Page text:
Over the years, each architect the Bergs worked with played off of what they had seen done in the previous renovations, says Berg. He notes the repetition of Heath Ceramic tiles in the bathroom and pool (and, ultimately, in the new kitchen), and echoes of the floating staircase in the Guga-designed bunkbeds, where one appears to hang unsupported above another, like magic (the bed is bolted to the wall).
In 2017, 10 years after they began their renovation saga with their Jones-designed kitchen, the couple decided to revisit their kitchen, so that it could more easily fit the family (now five).
Enter Emily Farnham, who helped enlarge the kitchen and bring the house’s entryway up to date. Farnham combined the existing kitchen and a playroom to create a much larger kitchen and breakfast nook. This new arrangement meant the kitchen was in better conversation with the other spaces in the home, says Farnham.
Now, there was a view of the pool out back, its color reflected in the kitchen’s new Heath Ceramics tiles, and clearer sightlines are afforded to the brick-clad living room hearth on the opposite side of the house.
Farnham varied the colors in the kitchen’s new tile wall to create visual dynamism, she says, and this became the driver of the whole design. To let the new tiles in the kitchen shine, Farnham kept the color palette in the rest of the space a bit quieter. She also specified a highly durable laminate for the cabinetry, not uncommon in midcentury homes, and accented it with walnut to better complement the other tones of wood in the house.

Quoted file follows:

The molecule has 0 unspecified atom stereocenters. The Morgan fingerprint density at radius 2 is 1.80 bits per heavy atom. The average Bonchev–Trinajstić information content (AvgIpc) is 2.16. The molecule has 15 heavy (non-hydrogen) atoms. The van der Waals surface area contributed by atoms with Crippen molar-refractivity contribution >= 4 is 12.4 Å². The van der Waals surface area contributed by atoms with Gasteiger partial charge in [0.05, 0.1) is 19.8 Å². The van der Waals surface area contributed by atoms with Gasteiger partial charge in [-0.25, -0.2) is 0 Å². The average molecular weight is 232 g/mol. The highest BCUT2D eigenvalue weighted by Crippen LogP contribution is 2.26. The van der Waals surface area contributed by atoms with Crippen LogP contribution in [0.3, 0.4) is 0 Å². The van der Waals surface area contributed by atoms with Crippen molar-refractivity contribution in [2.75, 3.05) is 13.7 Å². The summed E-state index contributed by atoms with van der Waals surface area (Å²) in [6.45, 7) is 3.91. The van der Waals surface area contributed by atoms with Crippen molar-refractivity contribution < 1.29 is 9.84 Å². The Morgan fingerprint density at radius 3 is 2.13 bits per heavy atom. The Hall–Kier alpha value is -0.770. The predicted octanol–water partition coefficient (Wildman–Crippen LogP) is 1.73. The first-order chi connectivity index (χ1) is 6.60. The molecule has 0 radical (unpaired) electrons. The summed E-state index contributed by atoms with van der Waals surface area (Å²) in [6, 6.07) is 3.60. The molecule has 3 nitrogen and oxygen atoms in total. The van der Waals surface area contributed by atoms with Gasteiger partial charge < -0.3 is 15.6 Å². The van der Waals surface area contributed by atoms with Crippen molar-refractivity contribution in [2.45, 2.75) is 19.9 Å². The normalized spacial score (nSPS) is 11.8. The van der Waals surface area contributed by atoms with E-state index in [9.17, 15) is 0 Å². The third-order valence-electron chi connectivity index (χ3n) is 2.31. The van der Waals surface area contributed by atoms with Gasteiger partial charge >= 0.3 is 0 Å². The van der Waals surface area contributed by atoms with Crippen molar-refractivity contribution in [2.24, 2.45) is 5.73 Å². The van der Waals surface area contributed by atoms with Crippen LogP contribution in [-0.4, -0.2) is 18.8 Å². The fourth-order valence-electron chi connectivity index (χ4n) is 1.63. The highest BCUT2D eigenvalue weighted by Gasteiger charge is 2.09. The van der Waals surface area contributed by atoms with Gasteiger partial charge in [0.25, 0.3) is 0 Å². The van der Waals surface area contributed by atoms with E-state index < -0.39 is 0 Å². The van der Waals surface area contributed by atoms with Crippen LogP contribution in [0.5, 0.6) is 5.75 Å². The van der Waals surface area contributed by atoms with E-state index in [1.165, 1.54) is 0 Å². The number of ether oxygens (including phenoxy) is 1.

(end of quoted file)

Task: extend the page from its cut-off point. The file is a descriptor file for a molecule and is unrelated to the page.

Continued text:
Farnham explains that she really likes projects that have “physical implications for people and improve their way of life.” The kitchen is designed in just this way: not just to be beautiful, but to be truly functional. The Bergs are avid home cooks, so Farnham studied where they like to chop things, mapped out their storage needs, and installed a sink that hides clutter, among other measures, to make it a comfortable, relaxing space to be.
For Farnham, the project was exciting because the home—which she considers one of the best examples of midcentury modern design in Silver Lake—held onto its original design aesthetic over the years, with each subsequent designer approaching renovations sensitively and celebrating rather than erasing its history. “As a designer you’re always looking for a point of inspiration or something to push off of, and when there’s a historic context there, all you have to do is look around for the answers,” she says.
“What could have been a hodgepodge of different styles really turned into something that was a combined effort between people who’ve never even spoken to each other,” says Berg. “But [they] realized what was done previously and [were] able to tie into that seamlessly.”
Will there be a sixth renovation? Berg says yes, but just for a few closets. (The only thing left to update, after all, are the ones in the master bedroom.) As it stands, the Bergs couldn’t be more thrilled with the home’s current state—and that’s because there’s still a bit of that swinging ’60s vibe.
“I think the biggest achievement for the whole house,” says Berg, “is that we were able to maintain the integrity of the 1959 architecture [while expanding] it to support a family of five.”